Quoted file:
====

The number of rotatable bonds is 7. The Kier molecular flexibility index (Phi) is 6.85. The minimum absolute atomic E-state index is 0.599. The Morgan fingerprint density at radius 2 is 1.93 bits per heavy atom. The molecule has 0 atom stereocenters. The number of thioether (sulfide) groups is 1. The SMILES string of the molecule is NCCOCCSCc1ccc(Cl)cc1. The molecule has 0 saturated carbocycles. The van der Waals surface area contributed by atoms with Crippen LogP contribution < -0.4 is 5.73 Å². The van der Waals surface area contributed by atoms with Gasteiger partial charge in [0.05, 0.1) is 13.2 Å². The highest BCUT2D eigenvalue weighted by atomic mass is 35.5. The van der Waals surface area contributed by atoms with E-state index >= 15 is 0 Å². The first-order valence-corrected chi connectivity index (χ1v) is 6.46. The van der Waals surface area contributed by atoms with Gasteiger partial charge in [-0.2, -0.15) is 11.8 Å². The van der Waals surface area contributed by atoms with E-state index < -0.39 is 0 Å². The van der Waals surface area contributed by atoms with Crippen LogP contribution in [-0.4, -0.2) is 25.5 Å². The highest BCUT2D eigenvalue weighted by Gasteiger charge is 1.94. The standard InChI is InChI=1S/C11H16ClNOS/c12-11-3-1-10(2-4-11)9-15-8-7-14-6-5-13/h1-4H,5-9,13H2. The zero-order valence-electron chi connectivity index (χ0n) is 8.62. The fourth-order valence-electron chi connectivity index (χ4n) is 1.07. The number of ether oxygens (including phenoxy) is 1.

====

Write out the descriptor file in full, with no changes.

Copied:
The number of rotatable bonds is 7. The Kier molecular flexibility index (Phi) is 6.85. The minimum absolute atomic E-state index is 0.599. The Morgan fingerprint density at radius 2 is 1.93 bits per heavy atom. The molecule has 0 atom stereocenters. The number of thioether (sulfide) groups is 1. The SMILES string of the molecule is NCCOCCSCc1ccc(Cl)cc1. The molecule has 0 saturated carbocycles. The van der Waals surface area contributed by atoms with Crippen LogP contribution < -0.4 is 5.73 Å². The van der Waals surface area contributed by atoms with Gasteiger partial charge in [0.05, 0.1) is 13.2 Å². The highest BCUT2D eigenvalue weighted by atomic mass is 35.5. The van der Waals surface area contributed by atoms with E-state index >= 15 is 0 Å². The first-order valence-corrected chi connectivity index (χ1v) is 6.46. The van der Waals surface area contributed by atoms with Gasteiger partial charge in [-0.2, -0.15) is 11.8 Å². The van der Waals surface area contributed by atoms with E-state index < -0.39 is 0 Å². The van der Waals surface area contributed by atoms with Crippen LogP contribution in [-0.4, -0.2) is 25.5 Å². The highest BCUT2D eigenvalue weighted by Gasteiger charge is 1.94. The standard InChI is InChI=1S/C11H16ClNOS/c12-11-3-1-10(2-4-11)9-15-8-7-14-6-5-13/h1-4H,5-9,13H2. The zero-order valence-electron chi connectivity index (χ0n) is 8.62. The fourth-order valence-electron chi connectivity index (χ4n) is 1.07. The number of ether oxygens (including phenoxy) is 1.